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Saturday, Aug. 22, 2009
Man United feeling heat after surprise loss to Burnley
LONDON — One defeat hardly constitutes a crisis but when English champion Manchester United loses 1-0 to newly promoted Burnley, it inevitably dominates the back pages and phone-ins.
Suddenly United's game at Wigan Athletic is a must-win match and that, incredibly, is not an overreaction. There are 114 points available to each team in the Premier League and in recent years the champion has amassed around 90 to lift the title.
Already United and Liverpool, which lost at Tottenham on the opening weekend, have lost one-eighth of their "allowed" total. To drop six points after three games would give little room for error in the remaining 35 matches.
Chelsea and Arsenal are off to solid starts. The sale of Cristiano Ronaldo to Real Madrid for £80 million inevitably left a huge gap for United to fill both in terms of goals and the magic the Portuguese provided.
On the evidence so far, United needs more than Antonio Valencia (£17 million from Wigan) and Michael Owen, a free transfer from Newcastle to plug the Ronaldo void.
Sir Alex Ferguson is reluctant to pay over the odds for players, but he didn't mind selling Ronaldo for a world record fee. The United midfield lacks sparkle and charisma without Ronaldo — a quartet of Valencia, Fletcher, Carrick and Park is more tenacious than technical, more power than poise.
It might take £45 million to persuade Bayern Munich to part with Franck Ribery, but United needs someone to provide the unexpected.
It was United's first loss to a newly promoted team in 18 attempts, and in front of the watching England manager Fabio Capello, Owen probably confirmed all the Italian's preconceptions.
Injuries have robbed United of key players but it will hardly get the sympathy vote, not least as its team at Burnley (whose population is less than the capacity of Old Trafford) still cost £120 million compared with the £10 million Clarets manager Owen Coyle spent putting his side together.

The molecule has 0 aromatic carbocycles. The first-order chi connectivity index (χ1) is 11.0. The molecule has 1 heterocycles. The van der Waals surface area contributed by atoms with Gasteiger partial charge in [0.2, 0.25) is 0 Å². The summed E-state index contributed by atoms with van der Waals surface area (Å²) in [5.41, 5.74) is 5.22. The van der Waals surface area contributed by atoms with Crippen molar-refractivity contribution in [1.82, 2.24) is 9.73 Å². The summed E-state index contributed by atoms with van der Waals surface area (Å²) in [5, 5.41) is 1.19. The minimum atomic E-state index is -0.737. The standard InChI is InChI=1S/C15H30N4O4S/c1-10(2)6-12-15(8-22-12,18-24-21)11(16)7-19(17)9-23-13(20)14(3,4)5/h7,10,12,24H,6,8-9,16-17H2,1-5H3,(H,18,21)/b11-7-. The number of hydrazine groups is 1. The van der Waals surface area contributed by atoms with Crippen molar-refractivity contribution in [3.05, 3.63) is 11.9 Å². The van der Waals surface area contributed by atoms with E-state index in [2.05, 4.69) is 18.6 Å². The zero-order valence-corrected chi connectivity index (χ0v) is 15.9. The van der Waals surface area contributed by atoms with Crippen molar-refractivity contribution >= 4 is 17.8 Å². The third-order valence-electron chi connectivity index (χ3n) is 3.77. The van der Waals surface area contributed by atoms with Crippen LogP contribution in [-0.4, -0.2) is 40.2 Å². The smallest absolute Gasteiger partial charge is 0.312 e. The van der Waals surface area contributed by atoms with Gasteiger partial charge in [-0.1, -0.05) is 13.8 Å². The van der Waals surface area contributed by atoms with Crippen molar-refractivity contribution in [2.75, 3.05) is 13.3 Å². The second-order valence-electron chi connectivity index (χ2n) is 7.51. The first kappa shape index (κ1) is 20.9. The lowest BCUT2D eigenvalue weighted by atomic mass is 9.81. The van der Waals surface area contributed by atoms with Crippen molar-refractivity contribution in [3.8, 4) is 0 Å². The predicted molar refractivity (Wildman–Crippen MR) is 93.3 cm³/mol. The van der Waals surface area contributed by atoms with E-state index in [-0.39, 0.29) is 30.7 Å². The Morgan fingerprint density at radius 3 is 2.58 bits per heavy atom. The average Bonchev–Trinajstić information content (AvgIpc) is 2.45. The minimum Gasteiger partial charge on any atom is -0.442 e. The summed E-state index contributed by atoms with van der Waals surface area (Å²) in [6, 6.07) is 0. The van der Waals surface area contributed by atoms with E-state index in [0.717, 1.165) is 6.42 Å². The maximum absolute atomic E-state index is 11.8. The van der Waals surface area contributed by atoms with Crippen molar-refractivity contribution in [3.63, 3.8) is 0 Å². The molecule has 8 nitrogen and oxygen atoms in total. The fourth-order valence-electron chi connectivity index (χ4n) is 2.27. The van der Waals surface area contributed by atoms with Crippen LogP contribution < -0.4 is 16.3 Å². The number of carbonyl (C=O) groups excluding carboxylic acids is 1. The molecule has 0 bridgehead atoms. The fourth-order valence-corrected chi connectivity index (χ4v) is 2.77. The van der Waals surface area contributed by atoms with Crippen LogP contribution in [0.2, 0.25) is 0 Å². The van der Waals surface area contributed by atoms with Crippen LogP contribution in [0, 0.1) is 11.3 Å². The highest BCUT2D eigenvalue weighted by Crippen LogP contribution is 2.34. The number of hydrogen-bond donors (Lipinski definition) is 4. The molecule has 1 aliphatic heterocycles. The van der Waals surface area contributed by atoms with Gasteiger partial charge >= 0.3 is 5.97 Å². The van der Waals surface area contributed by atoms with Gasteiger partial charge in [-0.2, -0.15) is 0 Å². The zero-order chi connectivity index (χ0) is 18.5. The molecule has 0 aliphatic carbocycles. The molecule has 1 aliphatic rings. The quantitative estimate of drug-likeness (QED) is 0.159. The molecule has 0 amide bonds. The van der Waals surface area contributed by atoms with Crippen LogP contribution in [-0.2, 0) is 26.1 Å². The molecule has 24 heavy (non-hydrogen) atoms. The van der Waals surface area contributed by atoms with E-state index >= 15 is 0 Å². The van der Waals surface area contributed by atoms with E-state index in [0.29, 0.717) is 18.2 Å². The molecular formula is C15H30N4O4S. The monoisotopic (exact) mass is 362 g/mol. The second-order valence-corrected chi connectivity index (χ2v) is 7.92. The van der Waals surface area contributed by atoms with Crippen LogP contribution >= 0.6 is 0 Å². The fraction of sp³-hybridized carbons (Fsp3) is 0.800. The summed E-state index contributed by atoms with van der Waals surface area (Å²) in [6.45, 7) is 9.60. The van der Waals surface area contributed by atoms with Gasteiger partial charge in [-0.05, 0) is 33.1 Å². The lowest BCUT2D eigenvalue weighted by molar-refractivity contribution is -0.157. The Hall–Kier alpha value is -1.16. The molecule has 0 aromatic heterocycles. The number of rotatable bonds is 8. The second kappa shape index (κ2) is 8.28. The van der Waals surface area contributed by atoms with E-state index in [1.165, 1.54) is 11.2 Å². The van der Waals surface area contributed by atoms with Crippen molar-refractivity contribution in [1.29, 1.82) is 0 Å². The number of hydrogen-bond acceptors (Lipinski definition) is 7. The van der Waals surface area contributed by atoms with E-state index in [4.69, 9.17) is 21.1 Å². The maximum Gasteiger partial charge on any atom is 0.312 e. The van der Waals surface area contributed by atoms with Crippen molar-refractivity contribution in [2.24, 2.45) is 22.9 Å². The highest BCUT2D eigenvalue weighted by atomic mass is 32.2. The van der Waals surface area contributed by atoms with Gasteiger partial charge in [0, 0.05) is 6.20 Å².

The result was seen as a United defeat rather than a Burnley victory, but credit to the home team for its passing game which impressed Ferguson.
Robbie Blake, whose 15-meter screamer decided the outcome, will never score a better goal.
And so on to Wigan which was beaten at home by Wolves on Wednesday. To the delight of the rest of the nation, United is unusually under pressure.
NEMANJA VIDIC would like to play for Barcelona, we were told this week.
The Manchester United defender's agent Paolo Fabbri did an interview with Radio Catalunya and said: "It would be a dream for Vidic to play for Barcelona as he wants to play in La Liga."
I am not giving away any trade secrets, but you can bet Fabbri was asked whether Vidic would like to play for Barcelona.
What else could he say?
"No he would not play for the European champions, the best supported club in Europe, play for a Dream Team, which has made total football an art form?
"Why on earth would he want to do that?"
So Fabbri gave the interviewer what he wanted.
I can recall Diego Maradona being asked in Malta if he would one day like to play there.
What was he expected to say?
He could hardly insult his hosts.
It was a slightly different situation when I interviewed Ukraine's greatest footballer at the time, Oleg Blokhin, who played for Dynamo Kiev and the USSR national team during the 1970s and 1980s.
Well, I say interviewed "him" — Soviet players spoke no English in those days, so the visiting media effectively interviewed the official state translator.
I asked Blokhin, a former European Footballer of the Year, if he would like to play in the West — Soviet footballers were banned from moving abroad then.
You can imagine him thinking, if not saying: "Would I like to move to the West and earn more money in a month than I will in my entire career here and give my family a lifestyle beyond their wildest dreams?
"Live in a house that has more than one bedroom?
"Are you sure?"
Blokhin's actual answer via the translator was: "No, I am happy here, I have everything I want here."
No more questions, comrade.
Christopher Davies was a longtime Premier League correspondent for the London Daily Telegraph.